Children were taught to “hear the instruction of thy father” and to “forsake not the law of thy mother.” (Prov. 1:8.) “Honor thy father and thy mother” (Ex. 20:12) was more than a commonplace saying in ancient Israel; it was a command.
Welfare. The poor were plentiful in ancient Israel. So were the generous and the greedy. Instituted early was a law commanding the wealthy to permit their fields to be gleaned by the poor, the widows, and the orphans. (See Lev. 19:9–10; Deut. 24:19–21.) “Relieve the oppressed, judge the fatherless, plead for the widow,” Isaiah urged (Isa. 1:17), and Zechariah quotes the Lord as saying:
“Execute true judgment, and shew mercy and compassions every man to his brother:
“And oppress not the widow, nor the fatherless, the stranger, nor the poor; and let none of you imagine evil against his brother in your heart.” (Zech. 7:8–10.)
Plainly, welfare, even in that day, was far more than merely providing food and shelter for the worthy poor.
Of course all who could work and sustain themselves were expected to do so. Honorable labor was considered a great virtue: “He that gathereth by labour shall increase” (Prov. 13:11); “In all labour there is profit” (Prov. 14:23). “He becometh poor that dealeth with a slack hand: but the hand of the diligent maketh rich. (Prov. 10:4.) “Whatsoever thy hand findeth to do, do it with thy might.” (Eccl. 9:10.)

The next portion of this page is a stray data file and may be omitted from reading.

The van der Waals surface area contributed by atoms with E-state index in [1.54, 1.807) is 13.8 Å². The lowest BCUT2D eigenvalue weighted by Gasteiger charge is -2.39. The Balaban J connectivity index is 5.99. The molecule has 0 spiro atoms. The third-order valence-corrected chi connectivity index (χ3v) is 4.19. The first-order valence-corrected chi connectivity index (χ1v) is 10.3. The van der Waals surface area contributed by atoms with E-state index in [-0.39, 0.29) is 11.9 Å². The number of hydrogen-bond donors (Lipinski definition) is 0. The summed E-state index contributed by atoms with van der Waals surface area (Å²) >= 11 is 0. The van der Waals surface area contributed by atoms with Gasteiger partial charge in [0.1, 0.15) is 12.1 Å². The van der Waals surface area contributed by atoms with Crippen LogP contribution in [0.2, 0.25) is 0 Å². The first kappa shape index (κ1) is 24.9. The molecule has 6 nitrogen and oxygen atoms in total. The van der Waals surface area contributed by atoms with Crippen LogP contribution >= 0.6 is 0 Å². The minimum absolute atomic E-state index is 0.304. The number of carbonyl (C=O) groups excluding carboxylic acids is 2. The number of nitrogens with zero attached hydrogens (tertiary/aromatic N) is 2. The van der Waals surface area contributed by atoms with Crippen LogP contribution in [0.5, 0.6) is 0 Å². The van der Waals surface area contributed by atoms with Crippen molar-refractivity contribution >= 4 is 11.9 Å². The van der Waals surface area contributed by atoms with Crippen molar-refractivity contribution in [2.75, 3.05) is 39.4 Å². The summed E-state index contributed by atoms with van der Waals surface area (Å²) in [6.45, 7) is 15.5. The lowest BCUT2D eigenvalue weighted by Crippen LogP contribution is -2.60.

Staying free of debt and practicing thrift were likewise emphasized. If a man owed his neighbor, he was viewed as wicked if he did not meet his obligation. (See Ps. 27:21.) Likewise, the borrower was a servant—literally in bondage—to his creditor until the debt was retired. (See Prov. 22:7.) As for thrift, Isaiah urged the people not to “spend money for that which is not bread … and your labor for that which satisfieth not.” (Isa. 55:2.) Time is valuable, he seems to be saying, and should be guarded in the same way that money is protected.
In spite of these emphases, ancient Israel had its share of welfare problems. One means of providing for those in need was the law of the fast: those who had substance would fast for a time and give the food saved or its equivalent to the poor and needy in their midst. “Is not this the fast that I have chosen?” the Lord asks, “… to deal thy bread to the hungry, and that thou bring the poor that are cast out to thy house? when thou seest the naked, that thou cover him; and that thou hide not thyself from thine own flesh?” (Isa. 58:6–7.) The reference to one’s “own flesh” is likely a reminder of the obligation each has to help provide for those of his own family, whether aged parents or little children.
Students of the Old Testament are familiar with the work of Joseph in Egypt, storing in a time of plenty against a day of need. (See Gen. 41:34–36, 49.) Also well known is the admonition of the Lord to bring “all the tithes into the storehouse, that there may be meat in mine house.” (Mal. 3:10.)
Missionary Work. Little emphasis was given in ancient Israel to the spreading of the truth to foreign lands—missionary work consisted mainly of preaching to apostate Israel, who demonstrated by their behavior that they were not ready to take the gospel to others on a large scale. As a matter of fact, even though God’s covenant with Father Abraham enjoined the task of blessing “all the families of the earth … with the blessings of the Gospel” (Abr. 2:11), Israel chose to remain somewhat aloof from non-Israelites. Part of this aloofness was due to necessity: whenever Israel mingled with her foreign neighbors, she was quick to intermarry with them and adopt their evil ways. Thus, the Lord commanded that Israel should never make a covenant with or marry the people of foreign nations. (See Deut. 7:2–3.)